The SNP and Green Party’s amendments to Midlothian Council’s budget for 2017/18 were approved last week thanks to Provost Joe Wallace’s casting vote, as the local authority continues in its attempts to balance the books while still providing frontline services.
But the budget isn’t without controversy, with a petition set up immediately to fight the possible end of Christmas lights in Midlothian.
In 2017/18 Midlothian will get £148.6 million in general revenue funding and non-domestic rates, £4.3m less than the previous financial year, leaving the county with a £4.2m gap.
Although the proposals from officials are based on a three per cent increase in council tax, any decisions on rise, or the use of reserves to balance the budget, will be taken by councillors when they meet to set the budget on February 7. This would leave £5.3m in reserves.
In November, an updated assessment predicted difficult times ahead, with a projected budget shortfall rising to £40.9m by 2021/22. This budget is the first step in dealing with these eye-watering figures.
The budget calls for a number of reviews including flood prevention, the number of football pitches in Midlothian, existing PPP contracts, hanging baskets and flower beds, road maintenance, winter maintenance and the council’s contribution to the Pentland Hills.
Councillor Kelly Parry (SNP) said: “I’m sure that none of us woke up this morning actually wanting to take some of the saving proposals included in these documents.
‘‘But, after a staggering fall of more than nine per cent to the Scottish Government’s budget – £2.9 billion in real terms – plus Brexit, it’s clear that we will be tightening our belts against austerity for many years to come.”
The SNP and Green Party amendments saw some of the officers’ proposed cuts removed. This will see Penicuik Recycling Centre remain open, the retention of the Ring and Go taxi service, a withdrawal of the planned charging for music tuition in schools and a reduction of the proposed saving from a public toilet provision review from £100,000 down to £40,000.
Cllr Parry added: “The SNP amendment reflect the priorities of Midlothian residents who have overwhelmingly told us to protect vital services for the most vulnerable.
“Retaining services that are a lifeline to disabled people, protecting families and making Midlothian a safe and successful place to live, work and learn is key to the overall success of Midlothian.
“The closure of Penicuik Recycling Centre had the potential to cause environmental damage through increased vehicle use and fly-tipping and is an investment in our environment and communities.”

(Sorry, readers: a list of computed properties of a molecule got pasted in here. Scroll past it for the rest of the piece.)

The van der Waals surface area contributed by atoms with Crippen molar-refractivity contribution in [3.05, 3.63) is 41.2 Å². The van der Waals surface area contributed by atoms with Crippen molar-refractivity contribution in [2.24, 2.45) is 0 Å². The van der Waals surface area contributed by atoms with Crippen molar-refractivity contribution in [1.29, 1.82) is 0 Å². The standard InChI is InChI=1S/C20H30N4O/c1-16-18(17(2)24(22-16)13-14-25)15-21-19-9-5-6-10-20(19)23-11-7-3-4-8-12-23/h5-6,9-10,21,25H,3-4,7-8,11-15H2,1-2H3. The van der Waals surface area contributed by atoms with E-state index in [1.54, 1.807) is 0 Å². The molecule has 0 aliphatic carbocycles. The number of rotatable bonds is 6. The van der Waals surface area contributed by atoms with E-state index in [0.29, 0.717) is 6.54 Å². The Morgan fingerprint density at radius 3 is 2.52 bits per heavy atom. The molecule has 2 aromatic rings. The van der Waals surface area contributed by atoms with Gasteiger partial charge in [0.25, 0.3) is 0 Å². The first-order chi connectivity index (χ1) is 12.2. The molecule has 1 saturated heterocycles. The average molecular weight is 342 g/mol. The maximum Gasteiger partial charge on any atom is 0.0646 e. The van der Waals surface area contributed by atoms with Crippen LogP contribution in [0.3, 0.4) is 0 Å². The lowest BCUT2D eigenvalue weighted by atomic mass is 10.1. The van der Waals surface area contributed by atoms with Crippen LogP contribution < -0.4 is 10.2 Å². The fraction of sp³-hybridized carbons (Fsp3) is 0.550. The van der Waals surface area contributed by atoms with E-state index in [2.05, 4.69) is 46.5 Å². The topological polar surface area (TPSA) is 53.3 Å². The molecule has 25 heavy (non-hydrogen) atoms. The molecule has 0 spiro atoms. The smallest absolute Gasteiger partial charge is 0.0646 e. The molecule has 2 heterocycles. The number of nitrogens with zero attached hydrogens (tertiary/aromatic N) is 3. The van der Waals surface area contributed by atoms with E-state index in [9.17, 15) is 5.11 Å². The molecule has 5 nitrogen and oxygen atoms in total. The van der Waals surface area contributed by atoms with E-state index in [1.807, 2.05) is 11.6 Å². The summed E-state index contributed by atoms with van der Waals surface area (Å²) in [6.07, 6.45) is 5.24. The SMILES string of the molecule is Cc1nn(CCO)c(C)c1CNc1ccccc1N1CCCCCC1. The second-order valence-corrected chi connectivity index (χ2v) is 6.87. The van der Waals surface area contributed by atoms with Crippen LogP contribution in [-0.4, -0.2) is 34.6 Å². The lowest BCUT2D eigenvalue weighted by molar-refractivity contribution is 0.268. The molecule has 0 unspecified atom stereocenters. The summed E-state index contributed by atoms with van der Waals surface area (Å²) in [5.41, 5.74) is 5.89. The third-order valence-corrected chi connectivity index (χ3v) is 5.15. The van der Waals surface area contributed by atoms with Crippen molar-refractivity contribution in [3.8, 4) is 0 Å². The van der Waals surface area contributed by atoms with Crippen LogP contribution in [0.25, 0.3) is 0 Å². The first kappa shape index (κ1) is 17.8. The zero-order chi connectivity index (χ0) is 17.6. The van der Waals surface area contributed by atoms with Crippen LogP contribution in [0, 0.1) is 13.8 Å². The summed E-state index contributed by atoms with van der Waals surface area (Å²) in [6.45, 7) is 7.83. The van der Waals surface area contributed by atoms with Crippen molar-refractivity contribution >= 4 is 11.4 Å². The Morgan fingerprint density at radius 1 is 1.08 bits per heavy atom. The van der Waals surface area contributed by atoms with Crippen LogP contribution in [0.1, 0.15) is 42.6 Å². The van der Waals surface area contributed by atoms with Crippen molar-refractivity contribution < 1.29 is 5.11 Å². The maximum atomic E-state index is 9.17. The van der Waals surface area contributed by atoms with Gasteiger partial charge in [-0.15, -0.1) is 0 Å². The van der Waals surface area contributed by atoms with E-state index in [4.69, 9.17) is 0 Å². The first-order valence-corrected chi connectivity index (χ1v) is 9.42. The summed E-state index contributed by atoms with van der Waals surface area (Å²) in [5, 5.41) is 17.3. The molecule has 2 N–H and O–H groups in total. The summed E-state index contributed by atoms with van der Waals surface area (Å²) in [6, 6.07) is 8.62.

Although the long-planned removal of council funding for the Midlothian Police Community Action Teams (CAT) will still go-ahead, the amended budget will not take forward a proposed £30,000 cut to the council’s in-house Community Safety Team in 2017/18. It will also invest a further £30,000 in developing the Problem Solving Partnership working with police.
Labour had hoped that its amendment would be accepted to save the CAT teams, which will cease in April.
Labour planned to find the required £500,000 in the first year from a number of proposals including raising £258,000 in half year savings by axing six per cent of officers on salaries over £50,000.
Labour group leader Cllr Derek Milligan said: “This shows clearly where the money is coming from, it doesn’t hit other frontline services.
“It brings back a community action team that has seen its losses as catastrophic to what’s going on in our communities – windows being smashed cars being stolen, people seeing youngsters walking about doing what they want at times.”
His party’s budget amendment was beaten by the SNP/ Green amendment thanks to the provost’s casting vote following a nine-each tie.
The Green amendment includes a major programme of work by Midlothian Council, funded from the £4 million set aside for Business Transformation, to investigate and develop council owned renewable energy.
It comes three years after Cllr Baxter first proposed the idea.
He said: ““Investment in solar PV is once again becoming a worthwhile medium to long term investment. I therefore propose a major programme of work to investigate the possibly of large and small scale Solar PV farms of up to 50,000 panels, that’s 20 times the size of the one at Edinburgh College.
“I would hope to be looking at income into seven figures. But within my budget I’m taking into account contingency, conservative estimates of income and the length taken in planning, and therefore set a target of a minimum of £300,000 net income in 2018/19 with substantial increases thereafter.”
Cllr Jim Muirhead (Lab) said: “It’s important that we do back the green agenda. Not only is it the right thing to do as far as the environment is involved. It has the great potential of earning income for the council.”
Savings include the end of the council’s Garden Assistance programme saving £20,000, withdrawal of £36,000 from the Midlothian Business Partnership, charging for section 75 legal agreement monitoring to raise £30,000, external foster placements to save £332,000, a ten per cent increase in sports and leisure charges, reducing opening hours at leisure centres during quiet times, and the closure of Vogrie Golf Course to save £30,000.
Green councillor Ian Baxter said: “Realistically if we had time and without an election in a few months time we could have come to some agreement. There is a lot in the Labour group’s proposals that I like. When I look at the SNP budget I think it overlaps very much with my own proposals.”
He emphasised the importance of education attainment, praised the “lifeline” of the Ring and Go service and expressed his delight that the Penicuik Recycling Centre will remain open.